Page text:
MEXICAN LAW BLOG business & opportunities in Mexico

Does MVS have the edge on the Mexican Telecom Reform?


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Photo credit: Ambience: Watcha Watchin? by Dennis Hamilton

MVS, one of the relevant telecom players in Mexico, has just won an spectrum license back in Court. MVS, formerly owned 90% of the 2.5 GHz Band, and used it for cable and other satellite services. MVS has settled with MInistry of Communications (SCT) for keeping 30% of this Band. Rest of the Band will be auctioned during 2014, even though a small part of it is still in dispute between SCT and operators.

Most probably, the next settlements will be in charge of the IFETEL, who recently received from SCT over 2,000 files of pending proceedings related to operators (current and applicants). MVS is technically ready for deploying internet broadband on the 2.5 GHz, ahead of everybody else, who will have to wait for the auctions.

Will MVS seek their old time partners Intel and Clearwire for their long-awaited broadband project? or Will MVS choose to sell spectrum to operators? or will go further and sell minutes to virtual operators. Under the new Telecom Reform, all free-to-air TV broadcasters must make available its signal for free to cable companies, and cable companies must carry that signal in full for free. However, satellite cable are only forced to must-carry signal that have a coverage of at least 51% within Mexican territory, and Televisa believe MVS should not must-carry.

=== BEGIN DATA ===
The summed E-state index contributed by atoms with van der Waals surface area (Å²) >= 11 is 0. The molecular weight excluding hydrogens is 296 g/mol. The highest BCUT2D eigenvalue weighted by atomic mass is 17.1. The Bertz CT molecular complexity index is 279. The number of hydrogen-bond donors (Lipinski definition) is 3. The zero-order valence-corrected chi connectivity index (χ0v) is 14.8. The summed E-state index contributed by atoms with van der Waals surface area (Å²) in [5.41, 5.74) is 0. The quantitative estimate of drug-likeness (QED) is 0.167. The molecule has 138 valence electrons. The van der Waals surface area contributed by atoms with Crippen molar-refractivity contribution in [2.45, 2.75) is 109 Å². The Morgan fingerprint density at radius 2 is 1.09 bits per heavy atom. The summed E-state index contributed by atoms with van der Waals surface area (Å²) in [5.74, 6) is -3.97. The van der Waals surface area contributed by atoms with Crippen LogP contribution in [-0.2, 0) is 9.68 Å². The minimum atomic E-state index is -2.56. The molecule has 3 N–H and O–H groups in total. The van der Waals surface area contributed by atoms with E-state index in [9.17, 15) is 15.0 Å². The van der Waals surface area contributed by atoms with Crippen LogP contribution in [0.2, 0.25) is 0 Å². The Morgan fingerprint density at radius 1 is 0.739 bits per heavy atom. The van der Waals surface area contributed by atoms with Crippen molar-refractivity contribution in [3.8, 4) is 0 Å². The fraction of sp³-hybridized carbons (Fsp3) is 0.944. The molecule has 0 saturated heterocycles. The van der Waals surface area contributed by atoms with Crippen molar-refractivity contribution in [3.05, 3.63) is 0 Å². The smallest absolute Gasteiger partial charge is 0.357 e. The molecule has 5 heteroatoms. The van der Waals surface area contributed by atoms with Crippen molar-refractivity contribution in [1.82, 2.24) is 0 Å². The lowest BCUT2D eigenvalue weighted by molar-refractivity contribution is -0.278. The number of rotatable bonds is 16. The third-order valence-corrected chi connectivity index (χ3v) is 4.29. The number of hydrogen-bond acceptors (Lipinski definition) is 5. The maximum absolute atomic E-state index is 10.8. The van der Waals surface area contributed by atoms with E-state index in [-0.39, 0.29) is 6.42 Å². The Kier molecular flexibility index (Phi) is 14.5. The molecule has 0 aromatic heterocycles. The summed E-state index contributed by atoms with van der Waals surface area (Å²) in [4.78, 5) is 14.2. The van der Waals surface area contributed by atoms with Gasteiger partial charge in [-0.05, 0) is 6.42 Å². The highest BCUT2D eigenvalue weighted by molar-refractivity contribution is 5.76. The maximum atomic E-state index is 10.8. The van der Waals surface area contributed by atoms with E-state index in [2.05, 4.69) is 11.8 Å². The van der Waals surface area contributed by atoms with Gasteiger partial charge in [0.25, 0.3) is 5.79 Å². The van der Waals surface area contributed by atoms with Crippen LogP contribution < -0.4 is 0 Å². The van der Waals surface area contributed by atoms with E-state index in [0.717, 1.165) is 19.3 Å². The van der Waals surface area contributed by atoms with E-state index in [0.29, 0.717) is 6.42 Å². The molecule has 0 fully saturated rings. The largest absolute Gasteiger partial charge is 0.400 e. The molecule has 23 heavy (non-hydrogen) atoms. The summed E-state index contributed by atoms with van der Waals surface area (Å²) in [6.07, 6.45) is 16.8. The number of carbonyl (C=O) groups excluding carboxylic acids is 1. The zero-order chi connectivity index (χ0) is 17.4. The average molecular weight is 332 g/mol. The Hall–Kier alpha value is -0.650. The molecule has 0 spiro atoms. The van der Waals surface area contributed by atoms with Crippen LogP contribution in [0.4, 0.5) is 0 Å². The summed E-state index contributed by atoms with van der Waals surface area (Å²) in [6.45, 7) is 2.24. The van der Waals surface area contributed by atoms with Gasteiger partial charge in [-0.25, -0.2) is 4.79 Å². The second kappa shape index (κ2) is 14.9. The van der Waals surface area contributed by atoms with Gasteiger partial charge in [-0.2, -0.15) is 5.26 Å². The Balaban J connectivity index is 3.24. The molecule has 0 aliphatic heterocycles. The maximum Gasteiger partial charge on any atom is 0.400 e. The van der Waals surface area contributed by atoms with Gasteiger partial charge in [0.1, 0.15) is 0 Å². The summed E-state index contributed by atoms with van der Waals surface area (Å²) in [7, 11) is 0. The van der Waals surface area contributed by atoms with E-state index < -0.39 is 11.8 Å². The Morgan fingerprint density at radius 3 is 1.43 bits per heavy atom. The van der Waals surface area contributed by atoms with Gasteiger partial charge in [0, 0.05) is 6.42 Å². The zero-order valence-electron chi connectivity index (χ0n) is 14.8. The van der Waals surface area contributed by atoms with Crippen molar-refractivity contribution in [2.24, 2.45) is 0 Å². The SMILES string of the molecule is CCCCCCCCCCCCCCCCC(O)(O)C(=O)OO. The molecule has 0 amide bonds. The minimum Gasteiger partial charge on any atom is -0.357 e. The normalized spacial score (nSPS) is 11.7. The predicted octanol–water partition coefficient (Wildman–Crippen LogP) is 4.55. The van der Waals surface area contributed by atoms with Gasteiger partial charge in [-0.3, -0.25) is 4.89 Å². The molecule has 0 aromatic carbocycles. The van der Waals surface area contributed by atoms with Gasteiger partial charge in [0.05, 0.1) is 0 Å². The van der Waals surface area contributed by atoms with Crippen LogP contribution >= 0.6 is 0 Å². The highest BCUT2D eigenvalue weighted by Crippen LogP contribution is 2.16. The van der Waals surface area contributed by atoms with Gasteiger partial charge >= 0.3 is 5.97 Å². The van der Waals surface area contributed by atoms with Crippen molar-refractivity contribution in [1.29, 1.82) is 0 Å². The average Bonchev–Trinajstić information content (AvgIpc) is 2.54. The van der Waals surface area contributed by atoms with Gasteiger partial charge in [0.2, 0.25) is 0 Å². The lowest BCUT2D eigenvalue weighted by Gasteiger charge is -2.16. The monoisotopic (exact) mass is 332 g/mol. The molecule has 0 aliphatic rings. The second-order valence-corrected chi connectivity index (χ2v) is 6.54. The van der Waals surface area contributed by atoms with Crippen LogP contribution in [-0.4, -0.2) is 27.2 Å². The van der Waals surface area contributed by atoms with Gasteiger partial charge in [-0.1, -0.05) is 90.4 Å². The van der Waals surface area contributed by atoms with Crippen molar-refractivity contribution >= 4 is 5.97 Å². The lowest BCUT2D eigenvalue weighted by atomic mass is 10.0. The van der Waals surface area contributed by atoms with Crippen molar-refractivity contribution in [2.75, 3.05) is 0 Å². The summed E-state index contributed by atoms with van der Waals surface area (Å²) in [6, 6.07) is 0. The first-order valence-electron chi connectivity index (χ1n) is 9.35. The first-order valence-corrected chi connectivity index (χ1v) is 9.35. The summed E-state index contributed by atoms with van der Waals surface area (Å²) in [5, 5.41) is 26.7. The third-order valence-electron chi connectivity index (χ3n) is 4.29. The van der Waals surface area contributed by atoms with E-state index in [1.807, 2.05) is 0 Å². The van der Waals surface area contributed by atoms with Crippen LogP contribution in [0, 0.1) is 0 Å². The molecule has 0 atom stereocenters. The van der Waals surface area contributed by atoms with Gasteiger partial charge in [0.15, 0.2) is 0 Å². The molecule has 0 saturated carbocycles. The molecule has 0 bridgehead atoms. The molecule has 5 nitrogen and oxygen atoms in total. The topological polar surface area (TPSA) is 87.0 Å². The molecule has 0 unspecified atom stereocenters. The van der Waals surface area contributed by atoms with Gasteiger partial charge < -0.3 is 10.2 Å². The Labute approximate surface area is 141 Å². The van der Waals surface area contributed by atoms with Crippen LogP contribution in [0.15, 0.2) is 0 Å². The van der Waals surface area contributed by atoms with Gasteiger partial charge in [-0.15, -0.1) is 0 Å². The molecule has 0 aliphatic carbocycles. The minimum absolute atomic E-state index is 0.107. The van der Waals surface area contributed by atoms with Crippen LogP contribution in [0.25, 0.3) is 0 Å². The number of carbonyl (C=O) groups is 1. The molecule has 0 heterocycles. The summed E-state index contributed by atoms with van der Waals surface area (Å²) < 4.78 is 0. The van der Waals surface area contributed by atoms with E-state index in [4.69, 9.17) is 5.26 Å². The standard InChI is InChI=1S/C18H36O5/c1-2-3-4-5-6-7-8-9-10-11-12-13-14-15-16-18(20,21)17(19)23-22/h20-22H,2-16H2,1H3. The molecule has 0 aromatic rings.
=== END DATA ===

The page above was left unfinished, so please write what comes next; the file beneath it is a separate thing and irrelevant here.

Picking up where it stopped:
This week, MVS had a meeting with IFETEL, the new telecom regulator, to discuss the rules for the “must-carry/must-offer”, in apparent willing absence of Televisa and TV Azteca. MVS seems very optimistic about getting a resolution in its favour. Cable companies have an annual growth in Mexico of 13.6%. So, whether “must-carry/must-offer” passes in favour of MVS, it could increase the value of the content, as the broadcast of episodes/shows will reach a bigger market to all other eligible cable companies, and advertising value could too.

Mexican telecom reform is breaking historic entry barriers, allowing mid-size companies like MVS to capitalize many years of work into the industry. Likewise, new entrants will have a fresh start capitalizing the Reform too. However, all these new entrants do not have the scars of the veteran, and that is certainly an edge for MVS: A seasoned telecom team.

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Alberto Esenaro

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By Alberto Esenaro
MEXICAN LAW BLOG business & opportunities in Mexico

About Author

Alberto Esenaro

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